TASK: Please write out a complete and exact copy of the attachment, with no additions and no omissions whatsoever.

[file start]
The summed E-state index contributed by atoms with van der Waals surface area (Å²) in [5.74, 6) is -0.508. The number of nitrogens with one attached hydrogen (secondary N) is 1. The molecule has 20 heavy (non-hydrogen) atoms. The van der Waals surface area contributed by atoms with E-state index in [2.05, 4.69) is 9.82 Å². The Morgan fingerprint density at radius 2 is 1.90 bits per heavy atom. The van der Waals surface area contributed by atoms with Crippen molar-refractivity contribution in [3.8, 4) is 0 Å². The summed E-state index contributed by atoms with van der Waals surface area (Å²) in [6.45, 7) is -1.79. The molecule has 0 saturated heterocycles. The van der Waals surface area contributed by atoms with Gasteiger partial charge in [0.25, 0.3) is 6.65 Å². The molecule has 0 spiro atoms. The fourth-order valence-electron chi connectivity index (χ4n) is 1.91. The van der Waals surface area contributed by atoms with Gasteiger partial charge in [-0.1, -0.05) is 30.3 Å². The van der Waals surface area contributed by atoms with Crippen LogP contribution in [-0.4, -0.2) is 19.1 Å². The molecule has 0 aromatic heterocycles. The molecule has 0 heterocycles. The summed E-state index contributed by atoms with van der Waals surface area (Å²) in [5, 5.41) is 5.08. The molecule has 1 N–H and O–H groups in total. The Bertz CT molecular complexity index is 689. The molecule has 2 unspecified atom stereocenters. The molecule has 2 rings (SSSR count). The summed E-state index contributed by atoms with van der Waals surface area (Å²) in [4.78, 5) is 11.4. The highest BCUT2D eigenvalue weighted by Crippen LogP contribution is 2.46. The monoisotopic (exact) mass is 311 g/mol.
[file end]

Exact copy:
The summed E-state index contributed by atoms with van der Waals surface area (Å²) in [5.74, 6) is -0.508. The number of nitrogens with one attached hydrogen (secondary N) is 1. The molecule has 20 heavy (non-hydrogen) atoms. The van der Waals surface area contributed by atoms with E-state index in [2.05, 4.69) is 9.82 Å². The Morgan fingerprint density at radius 2 is 1.90 bits per heavy atom. The van der Waals surface area contributed by atoms with Crippen molar-refractivity contribution in [3.8, 4) is 0 Å². The summed E-state index contributed by atoms with van der Waals surface area (Å²) in [6.45, 7) is -1.79. The molecule has 0 saturated heterocycles. The van der Waals surface area contributed by atoms with Gasteiger partial charge in [0.25, 0.3) is 6.65 Å². The molecule has 0 spiro atoms. The fourth-order valence-electron chi connectivity index (χ4n) is 1.91. The van der Waals surface area contributed by atoms with Gasteiger partial charge in [-0.1, -0.05) is 30.3 Å². The van der Waals surface area contributed by atoms with Crippen LogP contribution in [-0.4, -0.2) is 19.1 Å². The molecule has 0 aromatic heterocycles. The molecule has 0 heterocycles. The summed E-state index contributed by atoms with van der Waals surface area (Å²) in [5, 5.41) is 5.08. The molecule has 1 N–H and O–H groups in total. The Bertz CT molecular complexity index is 689. The molecule has 2 unspecified atom stereocenters. The molecule has 2 rings (SSSR count). The summed E-state index contributed by atoms with van der Waals surface area (Å²) in [4.78, 5) is 11.4. The highest BCUT2D eigenvalue weighted by Crippen LogP contribution is 2.46. The monoisotopic (exact) mass is 311 g/mol.